I’ve been in recovery for a good number of years, twelve to be exact. I know I have grown and changed in that time. I am not the same person that started the journey, thank heaven. And I am very grateful for how far I have come. I had tried everything I could think of before I started a twelve-step program, except start one. That was until I couldn’t come up with any more of the options that I thought ‘might’ work for me, but hadn’t. I certainly didn’t want things to stay the same as they were, and I knew I couldn’t stop on my own. So I gave it a go.
One of the first surprises after my first meeting was getting an invitation to return; I wasn’t getting many invitations at the time. And I realized that I had a lot of misconceptions about the program that I could put aside. I’m grateful that I was still open minded enough to listen. I soon started to try the suggestions I heard from other members and the literature. To my great surprise, they worked! It didn’t take long for me to understand I had finally found my ‘tribe’.
In the ensuing years I have been privileged to work with a lot of other folks in the program as well as participate in the day to day running of our local group, serving on the group executive for much of my time. I have learned a lot about myself, my relationship to others and to a Higher Power. However, as with many things, I began to tire a bit of the program. About a year ago I stepped back from the group work and took a deserved and probably needed break. I still kept up with meetings and the daily stuff like reading and meditation to maintain my sobriety, but I was sort of coasting along, enjoying life.
Then I heard someone at a meeting a couple of months back say, “If you’re coasting, you’re going down hill.”
And, I had to ask myself the question. Am I really coasting? Am ‘I’ going down hill?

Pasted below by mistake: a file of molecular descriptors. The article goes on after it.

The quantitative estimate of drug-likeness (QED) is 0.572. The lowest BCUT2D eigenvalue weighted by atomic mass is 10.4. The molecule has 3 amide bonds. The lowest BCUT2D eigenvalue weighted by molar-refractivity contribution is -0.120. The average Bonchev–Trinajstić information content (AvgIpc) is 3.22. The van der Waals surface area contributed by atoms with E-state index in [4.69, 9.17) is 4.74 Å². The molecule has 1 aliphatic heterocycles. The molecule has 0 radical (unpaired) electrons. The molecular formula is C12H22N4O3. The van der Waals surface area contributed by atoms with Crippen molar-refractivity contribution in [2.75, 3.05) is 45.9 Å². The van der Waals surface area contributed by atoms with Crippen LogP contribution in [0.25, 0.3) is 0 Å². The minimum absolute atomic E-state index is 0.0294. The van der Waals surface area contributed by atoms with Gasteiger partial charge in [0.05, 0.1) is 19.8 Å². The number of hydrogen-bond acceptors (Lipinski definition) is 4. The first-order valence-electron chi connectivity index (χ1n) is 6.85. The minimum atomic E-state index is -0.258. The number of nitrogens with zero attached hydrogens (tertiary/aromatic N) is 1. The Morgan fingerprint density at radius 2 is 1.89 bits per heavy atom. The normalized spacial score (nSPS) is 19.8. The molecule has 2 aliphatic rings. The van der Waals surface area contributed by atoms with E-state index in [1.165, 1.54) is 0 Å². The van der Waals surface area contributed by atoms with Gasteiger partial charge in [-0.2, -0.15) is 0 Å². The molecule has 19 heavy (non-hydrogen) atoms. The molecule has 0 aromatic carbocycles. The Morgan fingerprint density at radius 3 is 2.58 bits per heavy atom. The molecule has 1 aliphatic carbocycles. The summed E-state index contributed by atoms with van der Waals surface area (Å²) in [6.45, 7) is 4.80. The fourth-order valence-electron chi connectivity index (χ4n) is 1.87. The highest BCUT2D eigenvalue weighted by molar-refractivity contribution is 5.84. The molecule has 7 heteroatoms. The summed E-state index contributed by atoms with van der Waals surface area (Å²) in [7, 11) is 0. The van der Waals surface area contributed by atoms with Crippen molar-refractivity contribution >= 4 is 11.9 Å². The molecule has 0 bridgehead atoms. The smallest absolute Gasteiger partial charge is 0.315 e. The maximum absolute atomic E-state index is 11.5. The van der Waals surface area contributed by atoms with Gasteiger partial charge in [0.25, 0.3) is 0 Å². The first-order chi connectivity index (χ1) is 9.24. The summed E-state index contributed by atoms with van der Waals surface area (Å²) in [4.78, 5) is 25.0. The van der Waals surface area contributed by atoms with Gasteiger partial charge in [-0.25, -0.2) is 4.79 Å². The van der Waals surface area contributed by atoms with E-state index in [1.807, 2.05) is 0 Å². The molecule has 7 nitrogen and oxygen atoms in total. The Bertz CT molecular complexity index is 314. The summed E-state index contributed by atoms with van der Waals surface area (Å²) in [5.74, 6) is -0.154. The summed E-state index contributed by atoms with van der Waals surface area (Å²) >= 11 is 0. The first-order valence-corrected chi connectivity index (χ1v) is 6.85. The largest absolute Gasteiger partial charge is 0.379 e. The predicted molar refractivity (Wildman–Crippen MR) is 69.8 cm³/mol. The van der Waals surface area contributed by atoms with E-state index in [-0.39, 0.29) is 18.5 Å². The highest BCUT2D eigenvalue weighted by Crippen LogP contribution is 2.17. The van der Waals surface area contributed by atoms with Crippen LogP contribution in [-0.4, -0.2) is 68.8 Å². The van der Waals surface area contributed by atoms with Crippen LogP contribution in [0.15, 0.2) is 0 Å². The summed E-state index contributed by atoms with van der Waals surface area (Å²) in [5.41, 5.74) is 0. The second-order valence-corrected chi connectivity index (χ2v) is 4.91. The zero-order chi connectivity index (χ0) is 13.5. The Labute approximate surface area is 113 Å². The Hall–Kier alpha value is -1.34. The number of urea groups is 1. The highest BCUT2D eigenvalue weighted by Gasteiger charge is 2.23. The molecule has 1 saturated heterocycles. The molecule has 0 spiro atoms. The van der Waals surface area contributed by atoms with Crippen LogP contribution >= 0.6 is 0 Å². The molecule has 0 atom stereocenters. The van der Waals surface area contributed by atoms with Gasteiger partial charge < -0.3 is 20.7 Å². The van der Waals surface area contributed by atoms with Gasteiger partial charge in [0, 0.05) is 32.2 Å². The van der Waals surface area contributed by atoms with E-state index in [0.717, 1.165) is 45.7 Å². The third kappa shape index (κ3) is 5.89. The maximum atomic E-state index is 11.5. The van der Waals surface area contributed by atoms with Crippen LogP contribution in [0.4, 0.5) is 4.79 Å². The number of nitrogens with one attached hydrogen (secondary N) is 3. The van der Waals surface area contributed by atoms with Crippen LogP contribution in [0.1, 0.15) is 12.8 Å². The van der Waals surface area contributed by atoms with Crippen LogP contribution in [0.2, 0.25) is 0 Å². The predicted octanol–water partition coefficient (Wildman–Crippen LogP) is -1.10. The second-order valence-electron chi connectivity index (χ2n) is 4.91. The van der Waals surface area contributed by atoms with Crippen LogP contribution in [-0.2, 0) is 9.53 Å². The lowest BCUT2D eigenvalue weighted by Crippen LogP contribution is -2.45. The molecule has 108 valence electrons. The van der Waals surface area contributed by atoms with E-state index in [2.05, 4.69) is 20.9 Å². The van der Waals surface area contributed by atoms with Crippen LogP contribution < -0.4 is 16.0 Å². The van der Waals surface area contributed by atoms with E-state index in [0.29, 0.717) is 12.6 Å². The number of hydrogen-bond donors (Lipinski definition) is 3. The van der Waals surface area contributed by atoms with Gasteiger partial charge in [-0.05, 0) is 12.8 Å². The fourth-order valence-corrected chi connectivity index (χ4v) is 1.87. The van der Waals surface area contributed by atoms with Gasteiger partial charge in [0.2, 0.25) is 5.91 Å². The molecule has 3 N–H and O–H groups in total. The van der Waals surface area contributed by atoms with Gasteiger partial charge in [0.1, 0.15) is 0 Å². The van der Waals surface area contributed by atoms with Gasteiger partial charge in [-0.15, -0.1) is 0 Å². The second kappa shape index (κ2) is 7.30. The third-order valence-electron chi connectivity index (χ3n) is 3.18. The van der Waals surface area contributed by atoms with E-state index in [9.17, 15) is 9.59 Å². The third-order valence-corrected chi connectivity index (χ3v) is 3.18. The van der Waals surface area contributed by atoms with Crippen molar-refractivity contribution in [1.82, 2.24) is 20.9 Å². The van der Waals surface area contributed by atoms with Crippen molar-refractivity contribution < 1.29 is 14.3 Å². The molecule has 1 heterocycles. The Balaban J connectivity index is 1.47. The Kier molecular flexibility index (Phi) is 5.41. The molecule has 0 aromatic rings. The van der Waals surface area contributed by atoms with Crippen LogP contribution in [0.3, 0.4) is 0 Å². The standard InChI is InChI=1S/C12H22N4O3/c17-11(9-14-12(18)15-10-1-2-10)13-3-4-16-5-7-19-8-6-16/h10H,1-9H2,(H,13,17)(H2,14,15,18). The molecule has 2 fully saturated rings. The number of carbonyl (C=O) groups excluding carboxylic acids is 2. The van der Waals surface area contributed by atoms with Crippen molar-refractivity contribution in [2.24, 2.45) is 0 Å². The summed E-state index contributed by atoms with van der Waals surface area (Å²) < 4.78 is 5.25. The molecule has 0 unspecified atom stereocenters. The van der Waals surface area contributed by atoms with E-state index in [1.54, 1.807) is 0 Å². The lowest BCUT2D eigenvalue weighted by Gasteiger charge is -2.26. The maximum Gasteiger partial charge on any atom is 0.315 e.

The honest answer was a resounding “Yes!”
In sobriety I am granted a daily reprieve by my Higher Power, based upon my spiritual condition. And I believe that it’s not enough to just maintain the status quo, I have to work to make sure that apathy and self-satisfaction don’t take hold. Addiction is the disease that tries to tell you that you don’t have a disease. We have a saying that while you’re in a meeting, your disease is in the parking lot doing push-ups. I have to keep myself strong too. I know from working the program over the years that it has a great deal of depth and here I was just sort of swimming on the surface and not exploring its breadth and wealth.
I set my alarm clock a half an hour earlier again and started doing an early morning meditation followed by some journal writing.
Since I’m not in the same country as my sponsor right now, I figured I could use a fellow up here that I could do some more work with. I talked with a good friend who’s known me as long as I’ve been in the program and asked him to suggest someone for me. He matched me up with a great guy who is full of enthusiasm and is willing to share some time with me in discovering more about our program and how we can not just ‘do’ the steps, but ‘live’ them each and every day of our lives.
I am so enjoying the process. We’re doing a ‘back to basics’ kind of approach, focusing on the literature of our program from the beginning. This young man’s insight is amazing. I am seeing things in a fresh new light that make me feel like a newcomer again where everything is about to be discovered. His work with me is a tribute as well to the great sponsorship that he has received and his application of what he has learned in his own life. We have had many great discussions in the last month and I look forward to many more.
This also means that I need let go of my old ideas about who I am, how I am and where I am going in life. Sometimes that’s tough to do, but I do it anyway. I trust the process because I know from my own experience as well as that of others that this is a time of growth. How can I become the best version of me if I don’t let go of the old version?
You can teach an old dog new tricks, as long as the old dog is willing to leave behind what he thinks he knows and listen.
I am listening, and learning. And for that, I am very grateful.